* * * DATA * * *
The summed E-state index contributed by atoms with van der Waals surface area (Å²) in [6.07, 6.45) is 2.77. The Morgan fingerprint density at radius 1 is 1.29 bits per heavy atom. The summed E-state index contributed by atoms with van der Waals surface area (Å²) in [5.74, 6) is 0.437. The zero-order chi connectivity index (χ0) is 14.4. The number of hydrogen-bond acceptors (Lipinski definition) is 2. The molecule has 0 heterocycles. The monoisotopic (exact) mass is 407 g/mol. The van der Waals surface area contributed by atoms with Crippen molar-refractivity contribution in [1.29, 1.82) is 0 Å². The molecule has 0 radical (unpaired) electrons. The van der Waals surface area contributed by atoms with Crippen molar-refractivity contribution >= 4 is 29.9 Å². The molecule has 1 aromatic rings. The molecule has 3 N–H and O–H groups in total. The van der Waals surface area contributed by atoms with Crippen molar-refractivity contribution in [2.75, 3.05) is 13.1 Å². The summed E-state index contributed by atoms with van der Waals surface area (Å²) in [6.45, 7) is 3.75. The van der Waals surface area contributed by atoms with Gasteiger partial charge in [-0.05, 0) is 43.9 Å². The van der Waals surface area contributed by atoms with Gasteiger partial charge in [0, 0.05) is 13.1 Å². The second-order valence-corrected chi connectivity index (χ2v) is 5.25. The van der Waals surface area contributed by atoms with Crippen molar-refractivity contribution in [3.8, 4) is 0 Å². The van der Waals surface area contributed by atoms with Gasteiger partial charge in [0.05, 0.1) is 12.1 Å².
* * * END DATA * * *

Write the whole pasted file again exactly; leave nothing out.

The summed E-state index contributed by atoms with van der Waals surface area (Å²) in [6.07, 6.45) is 2.77. The Morgan fingerprint density at radius 1 is 1.29 bits per heavy atom. The summed E-state index contributed by atoms with van der Waals surface area (Å²) in [5.74, 6) is 0.437. The zero-order chi connectivity index (χ0) is 14.4. The number of hydrogen-bond acceptors (Lipinski definition) is 2. The molecule has 0 heterocycles. The monoisotopic (exact) mass is 407 g/mol. The van der Waals surface area contributed by atoms with Crippen molar-refractivity contribution in [1.29, 1.82) is 0 Å². The molecule has 0 radical (unpaired) electrons. The van der Waals surface area contributed by atoms with Crippen molar-refractivity contribution >= 4 is 29.9 Å². The molecule has 1 aromatic rings. The molecule has 3 N–H and O–H groups in total. The van der Waals surface area contributed by atoms with Crippen molar-refractivity contribution in [2.75, 3.05) is 13.1 Å². The summed E-state index contributed by atoms with van der Waals surface area (Å²) in [6.45, 7) is 3.75. The van der Waals surface area contributed by atoms with Gasteiger partial charge in [-0.05, 0) is 43.9 Å². The van der Waals surface area contributed by atoms with Gasteiger partial charge in [0, 0.05) is 13.1 Å². The second-order valence-corrected chi connectivity index (χ2v) is 5.25. The van der Waals surface area contributed by atoms with Crippen molar-refractivity contribution in [3.8, 4) is 0 Å². The van der Waals surface area contributed by atoms with Gasteiger partial charge in [0.05, 0.1) is 12.1 Å².